I suspect that in fact one of the reasons DOMA will be struck down is the gross unfairness of forcing Edith Windsor to pay $368,000 in taxes that she would not owe if her spouse had been male instead of female.

  14. fannie says:

    zztstenglish,

    Actually, many lesbian, gay, and bisexual people prefer the term “gay,” as “homosexual” was coined in a context of pathology, a context that is certainly outdated since “homsexuality” was removed from the DSM in 1973.

    Maybe you’re simply not aware of this history. Of course, I’m also open to the possibility that that’s precisely why you insist on saying “homosexual.” I’ve been around this debate long enough to know that some opponents of equality are pretty resentful of homosexuality no longer being officially recognized as a mental illness.

  15. Phil says:

    Of course, if only because one side is going to win, and then the war is over. I think that side is the side that supports legal same-sex marriage.

    I have to take issue with this statement, Kevin.

    When same-sex marriage is a legal option throughout the land, that will not representing one side “winning.” Legal same-sex marriage is a truce. It is the neutral, middle ground in this debate. When same-sex marriage wins, no one loses. They may feel that they have, but that is their own issue.

  16. JayJay says:

    I agree with Phil that the “war” will not be over when we win the legal battle for same-sex marriage. A kind of truce is likely to emerge, but homophobes and some religious people will continue to agitate against equal rights. However, time is on our side. Young people are overwhelming in favor of equal rights and as the older demographic die off, most people will take it for granted that gay people deserve equal rights under the law.

  17. Hector_St_Clare says:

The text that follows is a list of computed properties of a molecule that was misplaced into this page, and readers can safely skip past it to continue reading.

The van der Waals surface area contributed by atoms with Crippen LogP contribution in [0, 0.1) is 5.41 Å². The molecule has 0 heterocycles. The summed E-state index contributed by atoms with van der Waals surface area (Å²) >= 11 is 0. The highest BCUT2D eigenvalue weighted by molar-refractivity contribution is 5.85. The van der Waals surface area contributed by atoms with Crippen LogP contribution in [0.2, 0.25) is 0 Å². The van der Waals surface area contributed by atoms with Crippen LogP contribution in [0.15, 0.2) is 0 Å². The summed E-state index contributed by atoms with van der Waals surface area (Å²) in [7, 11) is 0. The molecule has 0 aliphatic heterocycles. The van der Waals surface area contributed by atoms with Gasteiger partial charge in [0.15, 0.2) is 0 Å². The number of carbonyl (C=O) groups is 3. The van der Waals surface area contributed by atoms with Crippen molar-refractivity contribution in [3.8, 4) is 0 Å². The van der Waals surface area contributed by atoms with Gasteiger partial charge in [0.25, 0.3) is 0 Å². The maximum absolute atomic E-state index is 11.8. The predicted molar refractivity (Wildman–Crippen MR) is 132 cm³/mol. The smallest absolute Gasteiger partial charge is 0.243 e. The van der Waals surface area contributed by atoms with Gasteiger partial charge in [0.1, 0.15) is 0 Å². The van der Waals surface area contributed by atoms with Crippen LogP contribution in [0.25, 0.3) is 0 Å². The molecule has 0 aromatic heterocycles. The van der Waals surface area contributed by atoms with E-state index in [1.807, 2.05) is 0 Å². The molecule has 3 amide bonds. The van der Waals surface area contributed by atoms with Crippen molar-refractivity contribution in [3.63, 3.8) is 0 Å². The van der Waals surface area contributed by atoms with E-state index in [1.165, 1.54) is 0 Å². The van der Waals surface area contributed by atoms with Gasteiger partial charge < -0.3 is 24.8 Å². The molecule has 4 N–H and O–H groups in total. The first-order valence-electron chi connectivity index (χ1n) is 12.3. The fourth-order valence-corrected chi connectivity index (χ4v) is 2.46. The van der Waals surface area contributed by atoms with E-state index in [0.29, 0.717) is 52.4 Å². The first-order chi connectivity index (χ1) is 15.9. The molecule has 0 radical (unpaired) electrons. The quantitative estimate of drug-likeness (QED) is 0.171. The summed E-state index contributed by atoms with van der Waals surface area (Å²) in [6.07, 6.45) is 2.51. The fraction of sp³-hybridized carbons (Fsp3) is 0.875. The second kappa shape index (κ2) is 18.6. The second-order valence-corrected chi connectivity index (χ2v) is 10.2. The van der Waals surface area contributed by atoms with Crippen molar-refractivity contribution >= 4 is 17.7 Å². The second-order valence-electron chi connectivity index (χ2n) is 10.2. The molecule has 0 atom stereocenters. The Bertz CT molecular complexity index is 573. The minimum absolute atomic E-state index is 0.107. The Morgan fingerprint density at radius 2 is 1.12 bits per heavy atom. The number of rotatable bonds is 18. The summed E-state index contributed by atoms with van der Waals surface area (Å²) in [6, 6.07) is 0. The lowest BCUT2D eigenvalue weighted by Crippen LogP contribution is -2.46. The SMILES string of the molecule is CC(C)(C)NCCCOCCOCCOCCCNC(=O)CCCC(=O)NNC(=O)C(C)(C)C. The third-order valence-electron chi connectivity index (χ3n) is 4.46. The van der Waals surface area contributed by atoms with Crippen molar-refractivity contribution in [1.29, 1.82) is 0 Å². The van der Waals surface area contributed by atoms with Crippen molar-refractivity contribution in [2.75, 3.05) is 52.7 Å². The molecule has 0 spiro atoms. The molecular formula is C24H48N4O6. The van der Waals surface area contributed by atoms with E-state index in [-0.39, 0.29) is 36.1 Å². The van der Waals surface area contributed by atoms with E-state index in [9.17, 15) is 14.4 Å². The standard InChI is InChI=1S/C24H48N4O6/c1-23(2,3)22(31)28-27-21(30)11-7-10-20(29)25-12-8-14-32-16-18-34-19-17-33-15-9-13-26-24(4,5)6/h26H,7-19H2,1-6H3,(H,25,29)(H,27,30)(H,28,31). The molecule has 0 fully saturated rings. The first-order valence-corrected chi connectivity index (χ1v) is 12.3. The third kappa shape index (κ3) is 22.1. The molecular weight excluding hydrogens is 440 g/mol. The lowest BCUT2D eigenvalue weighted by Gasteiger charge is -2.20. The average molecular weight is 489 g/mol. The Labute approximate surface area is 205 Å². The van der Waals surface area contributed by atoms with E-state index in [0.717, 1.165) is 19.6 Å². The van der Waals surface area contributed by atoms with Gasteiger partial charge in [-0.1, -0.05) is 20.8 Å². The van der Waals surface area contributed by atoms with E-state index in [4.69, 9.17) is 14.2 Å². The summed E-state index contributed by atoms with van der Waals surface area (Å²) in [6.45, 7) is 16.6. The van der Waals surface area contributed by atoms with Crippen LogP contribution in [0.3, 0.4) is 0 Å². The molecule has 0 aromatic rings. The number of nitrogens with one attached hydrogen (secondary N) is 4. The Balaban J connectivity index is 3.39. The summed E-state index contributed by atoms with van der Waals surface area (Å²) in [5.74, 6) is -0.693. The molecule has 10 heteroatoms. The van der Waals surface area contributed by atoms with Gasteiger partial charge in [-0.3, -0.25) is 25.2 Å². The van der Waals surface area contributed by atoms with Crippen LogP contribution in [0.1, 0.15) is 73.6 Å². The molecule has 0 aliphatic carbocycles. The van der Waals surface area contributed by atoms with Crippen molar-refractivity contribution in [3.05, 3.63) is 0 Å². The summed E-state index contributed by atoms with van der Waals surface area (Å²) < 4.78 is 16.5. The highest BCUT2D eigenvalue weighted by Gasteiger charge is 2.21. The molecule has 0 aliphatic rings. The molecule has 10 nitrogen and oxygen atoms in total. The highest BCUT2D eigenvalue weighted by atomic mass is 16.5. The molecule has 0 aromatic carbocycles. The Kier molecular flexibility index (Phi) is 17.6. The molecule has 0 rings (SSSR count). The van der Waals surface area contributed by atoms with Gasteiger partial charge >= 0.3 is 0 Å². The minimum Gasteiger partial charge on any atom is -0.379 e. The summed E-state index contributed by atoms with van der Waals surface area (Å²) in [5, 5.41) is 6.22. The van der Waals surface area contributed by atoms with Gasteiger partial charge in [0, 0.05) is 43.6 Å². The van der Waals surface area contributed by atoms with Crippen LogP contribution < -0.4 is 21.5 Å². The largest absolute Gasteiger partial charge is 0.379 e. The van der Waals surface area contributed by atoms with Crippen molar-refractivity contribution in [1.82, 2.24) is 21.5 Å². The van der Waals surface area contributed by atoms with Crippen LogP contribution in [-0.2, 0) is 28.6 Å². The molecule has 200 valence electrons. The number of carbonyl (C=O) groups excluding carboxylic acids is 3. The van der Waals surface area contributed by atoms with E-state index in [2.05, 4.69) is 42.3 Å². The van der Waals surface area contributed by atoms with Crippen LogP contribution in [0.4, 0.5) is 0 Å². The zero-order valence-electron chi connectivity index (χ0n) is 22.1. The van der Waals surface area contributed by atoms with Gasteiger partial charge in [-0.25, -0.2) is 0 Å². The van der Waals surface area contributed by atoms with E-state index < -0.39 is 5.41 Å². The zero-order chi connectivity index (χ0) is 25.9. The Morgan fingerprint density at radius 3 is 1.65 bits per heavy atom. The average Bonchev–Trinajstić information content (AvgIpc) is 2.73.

Re: When same-sex marriage wins, no one loses. They may feel that they have, but that is their own issue.

    What an odd statement. Of course the conservative side ‘loses’ when same-sex ‘marriage’ becomes legal. The conservatives want marriage to be restricted to straight people only, so when gays are allowed to marry, their side loses. I don’t really see what you mean here. There *is* no ‘neutral middle ground’.

    You can argue that conservatives deserve to lose, or that their interests are less important than the interests of gay people, or that gay marriage is the solution most consonant with American law and society, or even that gay marriage is inevitable so we should stop fighting it (which is true), but it’s rather adding insult to injury to tell cultural conservatives they haven’t lost anything, or that they should be happy that gay couples have the right to marry now.

    Re: It is true that liturgical Protestants have moved towards marriage equality.

    If you mean that most Protestant churches are going to stop fighting marriage equality in the political sphere, that’s probably true. As they should. If you mean that protestant churches are going to embrace gay marriage and allow their members to have gay marriages, that’s not quite what I think will happen. It’s more likely that any church which tries to do so is going to split into a ‘liberal’ wing which allows gay marriages and a ‘traditionalist’ wing that doesn’t. We are starting to see these kinds of splits in churches like the Episcopalians and Lutherans, and I think a lot of people would choose to leave any church that allowed gay people to marry.

  18. JayJay says:

    Hector_St_Clare, I suspect that what Phil means is that “losing” will make absolutely no material difference to the people who have invested so much time and money in opposing ssm (and bashing gay people in the process). They will discover that the sky will not fall, that their own marriages are as vital or as shaky as they were before their gay and lesbian neighbors were allowed to marry, and that they can continue to believe whatever they want to believe.

    One thing that surprised me was the enormous amount of support gay people received in the amici briefs filed in the DOMA and Prop 8 cases. Elites in this country, including many religious organizations and hundreds of corporations, have stood up for equal rights.

  19. David Hart says:

    Hector_St_Clare:

    You have not identified who you are quoting. As for the person who says that nobody loses, what the author probably means is that recognizing same sex marriage has no effect on tradition marriages.

    The second quote about liturgical Protestants is mine. You are correct that “support” from that segment ranges from indifference to solemnizing same-sex marriage. The important this is that nobody in the gay community wishes for churches to do more than they choose to do.